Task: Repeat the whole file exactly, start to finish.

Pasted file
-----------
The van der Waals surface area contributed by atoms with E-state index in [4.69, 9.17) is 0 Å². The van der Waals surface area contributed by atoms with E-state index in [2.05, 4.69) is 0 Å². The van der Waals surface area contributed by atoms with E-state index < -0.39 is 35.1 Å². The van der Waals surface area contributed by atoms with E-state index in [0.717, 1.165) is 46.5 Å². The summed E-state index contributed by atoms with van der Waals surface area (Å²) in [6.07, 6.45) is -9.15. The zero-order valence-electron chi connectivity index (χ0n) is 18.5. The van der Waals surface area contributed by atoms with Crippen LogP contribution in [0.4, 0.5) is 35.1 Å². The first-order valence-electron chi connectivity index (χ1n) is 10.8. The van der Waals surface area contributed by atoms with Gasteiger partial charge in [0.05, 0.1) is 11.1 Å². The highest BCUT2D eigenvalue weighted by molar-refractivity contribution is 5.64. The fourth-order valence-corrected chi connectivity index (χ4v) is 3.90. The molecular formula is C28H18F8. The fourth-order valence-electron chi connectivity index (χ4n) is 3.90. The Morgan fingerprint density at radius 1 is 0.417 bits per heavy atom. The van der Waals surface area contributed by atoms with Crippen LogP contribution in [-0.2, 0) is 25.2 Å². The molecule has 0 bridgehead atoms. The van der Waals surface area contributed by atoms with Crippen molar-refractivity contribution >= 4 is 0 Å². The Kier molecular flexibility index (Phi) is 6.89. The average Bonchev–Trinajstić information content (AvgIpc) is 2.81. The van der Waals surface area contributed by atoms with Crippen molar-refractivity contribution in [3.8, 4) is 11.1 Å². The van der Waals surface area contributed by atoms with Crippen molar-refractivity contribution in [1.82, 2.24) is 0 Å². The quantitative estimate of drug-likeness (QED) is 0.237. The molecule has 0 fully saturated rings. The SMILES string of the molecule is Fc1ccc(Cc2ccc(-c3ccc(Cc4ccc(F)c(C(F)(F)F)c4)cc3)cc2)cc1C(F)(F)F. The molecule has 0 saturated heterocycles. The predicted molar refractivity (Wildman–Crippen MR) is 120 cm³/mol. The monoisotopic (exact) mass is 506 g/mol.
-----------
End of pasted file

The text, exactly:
The van der Waals surface area contributed by atoms with E-state index in [4.69, 9.17) is 0 Å². The van der Waals surface area contributed by atoms with E-state index in [2.05, 4.69) is 0 Å². The van der Waals surface area contributed by atoms with E-state index < -0.39 is 35.1 Å². The van der Waals surface area contributed by atoms with E-state index in [0.717, 1.165) is 46.5 Å². The summed E-state index contributed by atoms with van der Waals surface area (Å²) in [6.07, 6.45) is -9.15. The zero-order valence-electron chi connectivity index (χ0n) is 18.5. The van der Waals surface area contributed by atoms with Crippen LogP contribution in [0.4, 0.5) is 35.1 Å². The first-order valence-electron chi connectivity index (χ1n) is 10.8. The van der Waals surface area contributed by atoms with Gasteiger partial charge in [0.05, 0.1) is 11.1 Å². The highest BCUT2D eigenvalue weighted by molar-refractivity contribution is 5.64. The fourth-order valence-corrected chi connectivity index (χ4v) is 3.90. The molecular formula is C28H18F8. The fourth-order valence-electron chi connectivity index (χ4n) is 3.90. The Morgan fingerprint density at radius 1 is 0.417 bits per heavy atom. The van der Waals surface area contributed by atoms with Crippen LogP contribution in [-0.2, 0) is 25.2 Å². The molecule has 0 bridgehead atoms. The van der Waals surface area contributed by atoms with Crippen molar-refractivity contribution >= 4 is 0 Å². The Kier molecular flexibility index (Phi) is 6.89. The average Bonchev–Trinajstić information content (AvgIpc) is 2.81. The van der Waals surface area contributed by atoms with Crippen molar-refractivity contribution in [3.8, 4) is 11.1 Å². The van der Waals surface area contributed by atoms with Crippen molar-refractivity contribution in [1.82, 2.24) is 0 Å². The quantitative estimate of drug-likeness (QED) is 0.237. The molecule has 0 fully saturated rings. The SMILES string of the molecule is Fc1ccc(Cc2ccc(-c3ccc(Cc4ccc(F)c(C(F)(F)F)c4)cc3)cc2)cc1C(F)(F)F. The molecule has 0 saturated heterocycles. The predicted molar refractivity (Wildman–Crippen MR) is 120 cm³/mol. The monoisotopic (exact) mass is 506 g/mol.